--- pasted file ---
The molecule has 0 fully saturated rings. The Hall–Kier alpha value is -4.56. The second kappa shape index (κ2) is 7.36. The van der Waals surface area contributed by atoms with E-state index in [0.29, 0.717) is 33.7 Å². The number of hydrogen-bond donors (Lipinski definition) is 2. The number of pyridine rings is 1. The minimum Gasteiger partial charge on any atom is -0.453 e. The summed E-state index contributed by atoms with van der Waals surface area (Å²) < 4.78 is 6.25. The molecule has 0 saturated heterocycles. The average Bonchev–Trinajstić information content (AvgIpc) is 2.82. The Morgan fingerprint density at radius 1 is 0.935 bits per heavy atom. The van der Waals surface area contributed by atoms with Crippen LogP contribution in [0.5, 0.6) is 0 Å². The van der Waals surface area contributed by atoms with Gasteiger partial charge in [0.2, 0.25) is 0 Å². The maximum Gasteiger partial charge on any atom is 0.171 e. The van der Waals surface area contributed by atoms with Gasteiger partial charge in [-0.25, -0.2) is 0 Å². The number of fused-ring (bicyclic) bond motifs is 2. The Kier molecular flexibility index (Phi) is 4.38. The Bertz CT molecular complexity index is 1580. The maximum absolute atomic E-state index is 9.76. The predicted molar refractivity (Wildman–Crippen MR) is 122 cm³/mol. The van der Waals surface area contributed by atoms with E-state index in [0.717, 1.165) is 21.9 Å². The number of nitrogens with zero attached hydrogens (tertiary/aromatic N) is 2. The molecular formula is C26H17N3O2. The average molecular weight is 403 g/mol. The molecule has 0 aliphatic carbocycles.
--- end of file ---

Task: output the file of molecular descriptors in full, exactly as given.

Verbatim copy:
The molecule has 0 fully saturated rings. The Hall–Kier alpha value is -4.56. The second kappa shape index (κ2) is 7.36. The van der Waals surface area contributed by atoms with E-state index in [0.29, 0.717) is 33.7 Å². The number of hydrogen-bond donors (Lipinski definition) is 2. The number of pyridine rings is 1. The minimum Gasteiger partial charge on any atom is -0.453 e. The summed E-state index contributed by atoms with van der Waals surface area (Å²) < 4.78 is 6.25. The molecule has 0 saturated heterocycles. The average Bonchev–Trinajstić information content (AvgIpc) is 2.82. The Morgan fingerprint density at radius 1 is 0.935 bits per heavy atom. The van der Waals surface area contributed by atoms with Crippen LogP contribution in [0.5, 0.6) is 0 Å². The van der Waals surface area contributed by atoms with Gasteiger partial charge in [0.2, 0.25) is 0 Å². The maximum Gasteiger partial charge on any atom is 0.171 e. The van der Waals surface area contributed by atoms with Gasteiger partial charge in [-0.25, -0.2) is 0 Å². The number of fused-ring (bicyclic) bond motifs is 2. The Kier molecular flexibility index (Phi) is 4.38. The Bertz CT molecular complexity index is 1580. The maximum absolute atomic E-state index is 9.76. The predicted molar refractivity (Wildman–Crippen MR) is 122 cm³/mol. The van der Waals surface area contributed by atoms with E-state index in [0.717, 1.165) is 21.9 Å². The number of nitrogens with zero attached hydrogens (tertiary/aromatic N) is 2. The molecular formula is C26H17N3O2. The average molecular weight is 403 g/mol. The molecule has 0 aliphatic carbocycles.